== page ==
NEW ORLEANS -- On the last great play that the Eagles made Sunday, on the last great play of a wild and marvelous two years for the franchise, Nick Foles dived forward into the north end zone of the Superdome, stretching the football across the goal line for a touchdown, holding it with both hands high over his head, as if it were a trophy.
It was a fitting scene for the final glimpse of glory everyone had of the 2018-19 Eagles, of a Super Bowl champion that wrung itself dry trying to defend its title. Foles’ 1-yard leap had sent the Superdome into silence and given the Eagles a 14-point lead against the New Orleans Saints, the No. 1 seed in the NFC, and it was natural to believe that the Eagles were set to shock everyone again. From beating Bill Belichick and Tom Brady and the New England Patriots last year to surging into the playoffs this year after their season seemed lost, they had come to specialize in upsetting people’s rational expectations.
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Only this time, that touchdown wasn’t a sign of things to come. It was a valediction, that last true highlight of a 20-14 divisional-round playoff loss that ended their season. That touchdown was as good as it was going to get.
“At the end of the day, New Orleans did a great job of fighting and getting themselves a win,” Foles said. “I feel good about everyone’s effort. Everyone gave everything.”
The aftermath of Sunday’s game will be a shower of second-guessing and should-have-beens: the Foles pass that deflected off Alshon Jeffery’s hands and into the arms of Saints cornerback Marshon Lattimore for a soul-crushing interception late in the fourth quarter; Foles’ first interception to Lattimore, on the third play of the second quarter, when the Eagles had that two-touchdown lead and their hands on the Saints’ throats; the Drew Brees fumble that Eagles defensive end Brandon Graham should have fallen on; the third-and-longs that the Saints converted again and again against an Eagles secondary held together with Scotch Tape and pushpins. Yes, there will be plenty of what-ifs and why-didn’t-theys. It’s what fans do. It’s what we in Philadelphia do.
But Foles hit on two key truths about what happened here Sunday: One, the Saints won that game more than the Eagles lost it. The Eagles proved harder to kill than a garden weed, but understand: The Saints were the better team all season -- they routed the Eagles, 48-7, in mid-November on the same field -- and their best players were better than the Eagles’ on Sunday. Brees recovered from the interception, by Cre’Von LeBlanc, on his first throw to pass for 301 yards and two touchdowns. The Saints rushed for 137 yards, chewing up 11 minutes, 29 seconds of game clock on the third-quarter touchdown drive that gave them the lead for good. And that crowd and closed environment inside the Superdome, generating so much sound that it could make a skinny man’s chair shake while he was sitting in it, gives them an advantage few NFL teams can match. It would be a surprise if they did not win the NFC championship game next Sunday, against the Los Angeles Rams, and represent the conference in Super Bowl LIII.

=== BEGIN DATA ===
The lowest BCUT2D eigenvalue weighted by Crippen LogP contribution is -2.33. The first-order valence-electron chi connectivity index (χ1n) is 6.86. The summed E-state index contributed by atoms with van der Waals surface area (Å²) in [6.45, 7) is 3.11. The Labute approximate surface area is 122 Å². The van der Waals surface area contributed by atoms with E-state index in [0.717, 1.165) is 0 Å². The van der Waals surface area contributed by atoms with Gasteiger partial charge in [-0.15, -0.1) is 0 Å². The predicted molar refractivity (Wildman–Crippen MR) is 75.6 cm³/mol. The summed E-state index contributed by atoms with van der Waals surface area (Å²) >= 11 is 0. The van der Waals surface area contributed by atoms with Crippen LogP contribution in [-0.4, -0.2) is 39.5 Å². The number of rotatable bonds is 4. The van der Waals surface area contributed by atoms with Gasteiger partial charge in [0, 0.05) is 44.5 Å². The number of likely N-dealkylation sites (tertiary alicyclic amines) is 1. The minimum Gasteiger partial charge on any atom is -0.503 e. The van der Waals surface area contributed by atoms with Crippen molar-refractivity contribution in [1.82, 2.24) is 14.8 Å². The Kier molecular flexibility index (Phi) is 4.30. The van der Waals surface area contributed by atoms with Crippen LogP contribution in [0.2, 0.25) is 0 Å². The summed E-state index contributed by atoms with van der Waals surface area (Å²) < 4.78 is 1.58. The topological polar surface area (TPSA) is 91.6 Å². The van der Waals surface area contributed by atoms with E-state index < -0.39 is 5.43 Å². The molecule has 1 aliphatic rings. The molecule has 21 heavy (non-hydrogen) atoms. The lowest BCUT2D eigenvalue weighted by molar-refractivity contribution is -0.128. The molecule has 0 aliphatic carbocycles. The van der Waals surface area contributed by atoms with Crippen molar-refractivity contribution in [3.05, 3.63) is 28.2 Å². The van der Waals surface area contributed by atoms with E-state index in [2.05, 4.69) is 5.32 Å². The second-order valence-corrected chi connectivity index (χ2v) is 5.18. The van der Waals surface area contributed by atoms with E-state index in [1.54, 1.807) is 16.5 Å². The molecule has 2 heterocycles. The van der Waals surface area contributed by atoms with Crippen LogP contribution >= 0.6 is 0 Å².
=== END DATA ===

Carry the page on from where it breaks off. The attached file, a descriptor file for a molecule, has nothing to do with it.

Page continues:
Two, when it comes to their effort, the Eagles have nothing to apologize for. They had proved their mettle by rallying from a 6-7 record to win four consecutive games -- three of them on the road -- just to reach this point. And in a season in which they’ve been riddled with injuries to many of their stars and most important players, quarterback Carson Wentz among them, Sunday continued the pattern. Defensive tackle Fletcher Cox played intermittently after suffering a foot injury early in the second quarter. Cornerback Rasul Douglas was sidelined for stretches with an ankle problem. Jeffery played through broken ribs. And guard Brandon Brooks confirmed after the game what was feared when he went down to the turf nearly nine minutes in and never returned: He tore his right Achilles tendon. He shuffled out of the locker room on crutches, his entire right leg covered in a tan bandage, a black elastic band wrapped snugly just above his heel.
“Losing those guys for periods of time, it’s disruptive a little bit,” Eagles coach Doug Pederson said. “But that’s kind of been our season. … I just told the guys, ‘We said it all the way back [in the spring]: No regrets. We did that this afternoon. We battled right to the end. I’m proud of them.”
He has every right and reason to be. There will be uncomfortable questions that the franchise will have to address this offseason, particularly at quarterback: Foles is unlikely to return; he wants to be a starter, and the Eagles already have committed to Wentz. But those answers and changes will come in due time. That humiliating loss here in November had left the Eagles 4-6, but what seemed at the time like their last gasp was actually the beginning of a thrilling rescue of their season, a Lazarus project that no one saw coming and that, maybe, everyone should have. No, the 2018-19 Eagles didn’t win another championship, but they exhausted themselves in the chase. Everyone gave everything. There are worse epitaphs.